How has MMBL worked to incorporate SBP’s recent draft policy on ‘Banking on Equality’ which emphasizes women’s financial inclusion? What are the steps that the organization is taking to foster women empowerment, particularly on the entrepreneurial front?

The endorsement of SBP’s ‘Banking on Equality’ policy is integral to the growth of Pakistan’s financial industry since women remain excluded from the majority of the country’s economic activities. At MMBL, enhancing female financial inclusion is of prime importance because we believe that no sustainable economic progress can be made by leaving 49% of a nation’s population behind.

We aim to provide a level playing field for all through consistent encouragement of women from all socio-economic backgrounds so they may feel comfortable coming forward and taking the financial reins to drive Pakistan towards true prosperity. Over time, we have introduced several initiatives and policies that ensure a gender-inclusive culture at MMBL, internally as well as externally.

Delivering on our commitment to the promotion of female financial inclusion, MMBL has recently launched yet another strategic program – Women Inspirational Network (WIN) – that aims to further strengthen the base to enhance gender parity across the board and encourage female entrepreneurs through female-centric product offerings that will not only diversify our portfolio but cater to the unique financial needs of the Pakistani woman.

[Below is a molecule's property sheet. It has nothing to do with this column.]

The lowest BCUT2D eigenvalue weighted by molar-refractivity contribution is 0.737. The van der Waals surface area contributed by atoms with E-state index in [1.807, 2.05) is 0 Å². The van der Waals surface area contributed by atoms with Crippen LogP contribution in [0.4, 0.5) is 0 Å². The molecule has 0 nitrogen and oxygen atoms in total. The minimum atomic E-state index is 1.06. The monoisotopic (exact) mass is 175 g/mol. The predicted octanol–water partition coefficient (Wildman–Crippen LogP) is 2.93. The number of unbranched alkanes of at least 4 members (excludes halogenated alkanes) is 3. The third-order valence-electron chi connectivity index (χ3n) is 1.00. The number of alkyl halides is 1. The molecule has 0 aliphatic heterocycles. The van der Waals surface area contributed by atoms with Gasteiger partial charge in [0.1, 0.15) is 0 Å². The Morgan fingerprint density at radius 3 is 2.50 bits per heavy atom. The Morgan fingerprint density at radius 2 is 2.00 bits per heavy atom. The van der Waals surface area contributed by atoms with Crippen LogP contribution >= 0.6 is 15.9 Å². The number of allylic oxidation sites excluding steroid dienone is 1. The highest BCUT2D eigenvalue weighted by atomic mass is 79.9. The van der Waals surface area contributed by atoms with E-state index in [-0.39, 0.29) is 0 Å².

The bank prides itself on its operational alignment with SBP’s ‘Banking on Equality’ draft policy and we are excited to share that over 20% of our Gross Loan Portfolio (GLP) now caters to women-owned MSMEs, a number we aim to increase more significantly over time.

COVID-19 caused massive migration to digital payments which gave fintech organizations a great opportunity to innovate and bring further ease to users. How did MMBL cash in on that opportunity?

The ongoing global pandemic has led towards a digital transformation across all sectors and made it indispensable for individuals as well as organizations to adapt to the ‘new normal’ sooner rather than later, a major part of which has meant switching towards digital, cashless payments.